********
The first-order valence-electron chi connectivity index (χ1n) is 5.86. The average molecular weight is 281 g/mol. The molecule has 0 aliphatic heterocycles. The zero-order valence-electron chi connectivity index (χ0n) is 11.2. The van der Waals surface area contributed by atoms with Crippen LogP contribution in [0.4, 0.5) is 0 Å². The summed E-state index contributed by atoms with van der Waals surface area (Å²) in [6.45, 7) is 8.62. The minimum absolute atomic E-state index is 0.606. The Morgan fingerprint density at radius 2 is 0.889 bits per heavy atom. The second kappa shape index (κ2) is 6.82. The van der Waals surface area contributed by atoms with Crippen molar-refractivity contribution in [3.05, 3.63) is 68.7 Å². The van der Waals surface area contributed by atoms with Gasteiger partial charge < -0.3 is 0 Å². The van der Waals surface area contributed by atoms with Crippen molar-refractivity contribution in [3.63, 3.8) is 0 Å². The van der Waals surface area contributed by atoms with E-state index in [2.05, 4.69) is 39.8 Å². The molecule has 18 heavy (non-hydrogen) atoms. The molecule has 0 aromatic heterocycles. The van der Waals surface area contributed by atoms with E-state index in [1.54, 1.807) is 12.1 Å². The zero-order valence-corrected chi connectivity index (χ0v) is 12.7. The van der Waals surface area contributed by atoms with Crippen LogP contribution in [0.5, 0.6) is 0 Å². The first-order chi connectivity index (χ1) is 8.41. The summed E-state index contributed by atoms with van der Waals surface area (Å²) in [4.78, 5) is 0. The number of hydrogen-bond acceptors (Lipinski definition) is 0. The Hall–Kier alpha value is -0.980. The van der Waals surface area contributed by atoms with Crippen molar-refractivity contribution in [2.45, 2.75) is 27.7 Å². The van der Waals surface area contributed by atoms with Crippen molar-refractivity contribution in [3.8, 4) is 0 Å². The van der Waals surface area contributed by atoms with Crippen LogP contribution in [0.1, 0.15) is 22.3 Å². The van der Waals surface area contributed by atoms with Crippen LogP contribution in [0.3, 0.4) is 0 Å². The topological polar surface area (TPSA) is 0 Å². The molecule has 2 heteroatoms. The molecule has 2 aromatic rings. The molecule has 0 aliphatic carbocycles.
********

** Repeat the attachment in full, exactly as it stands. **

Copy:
The first-order valence-electron chi connectivity index (χ1n) is 5.86. The average molecular weight is 281 g/mol. The molecule has 0 aliphatic heterocycles. The zero-order valence-electron chi connectivity index (χ0n) is 11.2. The van der Waals surface area contributed by atoms with Crippen LogP contribution in [0.4, 0.5) is 0 Å². The summed E-state index contributed by atoms with van der Waals surface area (Å²) in [6.45, 7) is 8.62. The minimum absolute atomic E-state index is 0.606. The Morgan fingerprint density at radius 2 is 0.889 bits per heavy atom. The second kappa shape index (κ2) is 6.82. The van der Waals surface area contributed by atoms with Crippen molar-refractivity contribution in [3.05, 3.63) is 68.7 Å². The van der Waals surface area contributed by atoms with Gasteiger partial charge < -0.3 is 0 Å². The van der Waals surface area contributed by atoms with Crippen molar-refractivity contribution in [3.63, 3.8) is 0 Å². The van der Waals surface area contributed by atoms with E-state index in [2.05, 4.69) is 39.8 Å². The molecule has 18 heavy (non-hydrogen) atoms. The molecule has 0 aromatic heterocycles. The van der Waals surface area contributed by atoms with E-state index in [1.54, 1.807) is 12.1 Å². The zero-order valence-corrected chi connectivity index (χ0v) is 12.7. The van der Waals surface area contributed by atoms with Crippen LogP contribution in [0.5, 0.6) is 0 Å². The first-order chi connectivity index (χ1) is 8.41. The summed E-state index contributed by atoms with van der Waals surface area (Å²) in [4.78, 5) is 0. The number of hydrogen-bond acceptors (Lipinski definition) is 0. The Hall–Kier alpha value is -0.980. The van der Waals surface area contributed by atoms with Crippen molar-refractivity contribution in [2.45, 2.75) is 27.7 Å². The van der Waals surface area contributed by atoms with Crippen molar-refractivity contribution in [3.8, 4) is 0 Å². The van der Waals surface area contributed by atoms with Crippen LogP contribution in [0.1, 0.15) is 22.3 Å². The van der Waals surface area contributed by atoms with Crippen LogP contribution in [0.3, 0.4) is 0 Å². The topological polar surface area (TPSA) is 0 Å². The molecule has 2 heteroatoms. The molecule has 2 aromatic rings. The molecule has 0 aliphatic carbocycles.